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“I’m afraid this isn’t your religion anymore”

March 10, 2010

It’s so hard to track Seth R down, since he never posts on his own blog but seems to wander the rest of the bloggernacle (or, more often, outer blogness) to rebuke (sternly) elsewhere.

By chance, I saw a post by Daniel at Good Reason responding to Michael R. Ash‘s recent set of columns for Mormon Times. I didn’t really want to get too far into it. Apologetics…eh…not my cup of tea.

But who did I find there as the first commenter? Good ole Seth! And he had, I believe, some poignant food for thought.

You know – there’s a phenomenon with any small town where you have the young people moving out to other places. They always write in to the town newspaper to complain whenever the town wants to put up a new stoplight, or tear down a dilapidated playground, or renovate the school, or whatever else.

Whenever the town wants to do anything to improve the community, the always get a bunch of complaints from “the exiles” about how they have fond memories of that playground – how it occupies a special place in their hearts – and how it has always embodied what is at the heart of the community they knew and loved.

Well, that’s nice and all.

But some people still have to live in that town. And they don’t need any pointers from people who no longer have to live there.

So, thanks for the pointers, but…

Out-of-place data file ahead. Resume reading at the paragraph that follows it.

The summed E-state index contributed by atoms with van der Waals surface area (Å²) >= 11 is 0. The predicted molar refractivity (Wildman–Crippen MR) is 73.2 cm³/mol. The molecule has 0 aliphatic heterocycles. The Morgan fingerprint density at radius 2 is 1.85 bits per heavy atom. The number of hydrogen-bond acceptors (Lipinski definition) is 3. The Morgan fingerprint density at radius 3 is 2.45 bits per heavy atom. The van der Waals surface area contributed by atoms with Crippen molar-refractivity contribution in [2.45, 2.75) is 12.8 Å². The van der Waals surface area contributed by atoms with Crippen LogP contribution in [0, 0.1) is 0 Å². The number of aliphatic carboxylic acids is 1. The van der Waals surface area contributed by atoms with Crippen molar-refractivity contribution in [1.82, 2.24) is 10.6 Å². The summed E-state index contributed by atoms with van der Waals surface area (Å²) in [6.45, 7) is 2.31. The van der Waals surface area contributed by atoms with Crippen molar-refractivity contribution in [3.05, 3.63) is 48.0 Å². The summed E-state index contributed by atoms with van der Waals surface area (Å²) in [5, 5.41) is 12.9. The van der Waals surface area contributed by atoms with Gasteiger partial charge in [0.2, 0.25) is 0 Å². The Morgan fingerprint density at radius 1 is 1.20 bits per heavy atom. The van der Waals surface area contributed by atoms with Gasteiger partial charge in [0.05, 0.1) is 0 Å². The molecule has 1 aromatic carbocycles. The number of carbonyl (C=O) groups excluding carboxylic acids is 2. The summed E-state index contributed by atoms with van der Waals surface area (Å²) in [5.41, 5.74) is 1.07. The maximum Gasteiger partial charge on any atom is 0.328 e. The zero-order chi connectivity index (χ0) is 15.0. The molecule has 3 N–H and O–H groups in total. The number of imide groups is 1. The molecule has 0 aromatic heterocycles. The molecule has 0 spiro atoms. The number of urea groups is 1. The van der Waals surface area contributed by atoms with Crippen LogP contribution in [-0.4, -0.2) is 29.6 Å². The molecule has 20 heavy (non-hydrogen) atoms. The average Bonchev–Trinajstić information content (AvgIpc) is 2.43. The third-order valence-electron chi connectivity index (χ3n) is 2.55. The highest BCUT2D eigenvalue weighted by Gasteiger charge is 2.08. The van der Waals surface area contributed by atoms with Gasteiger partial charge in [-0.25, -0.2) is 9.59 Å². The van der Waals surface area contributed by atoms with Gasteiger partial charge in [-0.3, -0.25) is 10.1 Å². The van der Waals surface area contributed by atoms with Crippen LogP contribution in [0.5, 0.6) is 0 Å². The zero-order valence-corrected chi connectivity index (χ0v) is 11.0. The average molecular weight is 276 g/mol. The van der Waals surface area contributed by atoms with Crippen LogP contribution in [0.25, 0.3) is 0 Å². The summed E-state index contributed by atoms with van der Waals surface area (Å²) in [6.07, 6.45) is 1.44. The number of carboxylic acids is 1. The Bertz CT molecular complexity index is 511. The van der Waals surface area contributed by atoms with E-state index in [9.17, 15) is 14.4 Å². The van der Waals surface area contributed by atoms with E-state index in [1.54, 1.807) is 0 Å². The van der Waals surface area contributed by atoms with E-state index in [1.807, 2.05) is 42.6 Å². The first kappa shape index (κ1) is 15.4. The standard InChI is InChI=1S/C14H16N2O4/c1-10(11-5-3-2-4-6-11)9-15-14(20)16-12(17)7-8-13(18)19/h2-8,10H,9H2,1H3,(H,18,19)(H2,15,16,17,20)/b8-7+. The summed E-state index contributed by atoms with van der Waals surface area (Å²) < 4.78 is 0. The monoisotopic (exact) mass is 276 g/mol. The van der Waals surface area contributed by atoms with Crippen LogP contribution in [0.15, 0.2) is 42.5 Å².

I’m afraid this isn’t your religion anymore.

It’s my religion. And I still have to live here. And I don’t need suggestions from you on how to conduct my own beliefs and view of the Book of Mormon.

We’re getting the new stop light. And if you don’t like it, that’s just too damn bad.

I liked this sentiment, but I’ve been chewing it over for a while.

What’s interesting here is how Seth relates this analogy to the church. The ex-mormons are the small town young people who leave the city. New Mormon interpretations or beliefs (such as those espoused by apologists and which Daniel tries to criticize) represent the improvements to the small town — the new stoplight, the renovated school, etc., And when these improvements are suggested and approved, the young people — who have left the town already — cry out that the town they remember and have special memories of must be preserved. It has “always embodied what is at the heart of the community they knew and loved.”

Seth uses this back drop to give his Stern Rebuke (TM) to the ex-Mormons. People who have to live in the town can (and should) do better than to be bogged down from progress by people who don’t have to live in the town. In other words, dear ex-Mos, kindly shut the heck up.

This was a curious analogy, and its conclusion seems reasonable. I thought Daniel’s response was just…sooooo badddd….(no offense Daniel!)

But when I think about it, I think I have a response too. I think Seth’s characterization of the various parties is opportunistic to help his case, but unrealistic of how things actually feel. I will now engage in my own opportunistic framing of things.

For example, consider why the young people are writing back in complaint. They complain that suggested changes and improvements cut at the “heart of what they knew and loved.”

Do you see the problem?

While changes to common LDS interpretations, doctrines, theologies, etc., shift the goalposts of what members (and ex-members) know about Mormonism, it doesn’t necessarily threaten what people loved. It’s tough to imagine someone complaining against reinterpretations for why certain controversial doctrines existed in such a way: “Don’t try to reinterpret polygamy/priesthood ban/BoM geography/whatever the issue is. We just loved those old interpretations so much!”

Another curiosity is how Seth frames the two groups with respect to the town. The young people “no longer have to live there,” while some people, like Seth, still have to live there.

What is this about? This have to live stuff?

There are a few ways I’d go with this.